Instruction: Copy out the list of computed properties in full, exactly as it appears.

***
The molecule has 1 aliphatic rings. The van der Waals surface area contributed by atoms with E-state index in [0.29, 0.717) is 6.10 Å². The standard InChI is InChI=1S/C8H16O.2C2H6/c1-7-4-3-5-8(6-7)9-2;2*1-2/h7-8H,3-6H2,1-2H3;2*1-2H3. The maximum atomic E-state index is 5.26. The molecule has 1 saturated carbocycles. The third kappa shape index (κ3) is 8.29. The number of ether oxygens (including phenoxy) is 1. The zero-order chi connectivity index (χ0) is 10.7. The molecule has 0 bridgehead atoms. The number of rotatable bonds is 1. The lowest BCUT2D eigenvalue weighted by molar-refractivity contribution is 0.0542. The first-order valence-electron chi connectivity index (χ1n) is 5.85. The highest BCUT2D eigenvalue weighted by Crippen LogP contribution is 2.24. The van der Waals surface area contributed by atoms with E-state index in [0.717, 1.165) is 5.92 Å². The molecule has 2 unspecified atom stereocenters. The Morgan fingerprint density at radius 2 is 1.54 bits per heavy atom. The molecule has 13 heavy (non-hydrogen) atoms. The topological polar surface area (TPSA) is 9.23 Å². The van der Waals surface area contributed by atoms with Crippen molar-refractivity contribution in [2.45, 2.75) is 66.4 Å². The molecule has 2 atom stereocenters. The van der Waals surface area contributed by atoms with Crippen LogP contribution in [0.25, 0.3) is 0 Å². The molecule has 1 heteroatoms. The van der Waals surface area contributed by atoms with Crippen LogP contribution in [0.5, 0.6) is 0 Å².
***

The molecule has 1 aliphatic rings. The van der Waals surface area contributed by atoms with E-state index in [0.29, 0.717) is 6.10 Å². The standard InChI is InChI=1S/C8H16O.2C2H6/c1-7-4-3-5-8(6-7)9-2;2*1-2/h7-8H,3-6H2,1-2H3;2*1-2H3. The maximum atomic E-state index is 5.26. The molecule has 1 saturated carbocycles. The third kappa shape index (κ3) is 8.29. The number of ether oxygens (including phenoxy) is 1. The zero-order chi connectivity index (χ0) is 10.7. The molecule has 0 bridgehead atoms. The number of rotatable bonds is 1. The lowest BCUT2D eigenvalue weighted by molar-refractivity contribution is 0.0542. The first-order valence-electron chi connectivity index (χ1n) is 5.85. The highest BCUT2D eigenvalue weighted by Crippen LogP contribution is 2.24. The van der Waals surface area contributed by atoms with E-state index in [0.717, 1.165) is 5.92 Å². The molecule has 2 unspecified atom stereocenters. The Morgan fingerprint density at radius 2 is 1.54 bits per heavy atom. The molecule has 13 heavy (non-hydrogen) atoms. The topological polar surface area (TPSA) is 9.23 Å². The van der Waals surface area contributed by atoms with Crippen molar-refractivity contribution in [2.45, 2.75) is 66.4 Å². The molecule has 2 atom stereocenters. The van der Waals surface area contributed by atoms with Crippen LogP contribution in [0.25, 0.3) is 0 Å². The molecule has 1 heteroatoms. The van der Waals surface area contributed by atoms with Crippen LogP contribution in [0.5, 0.6) is 0 Å².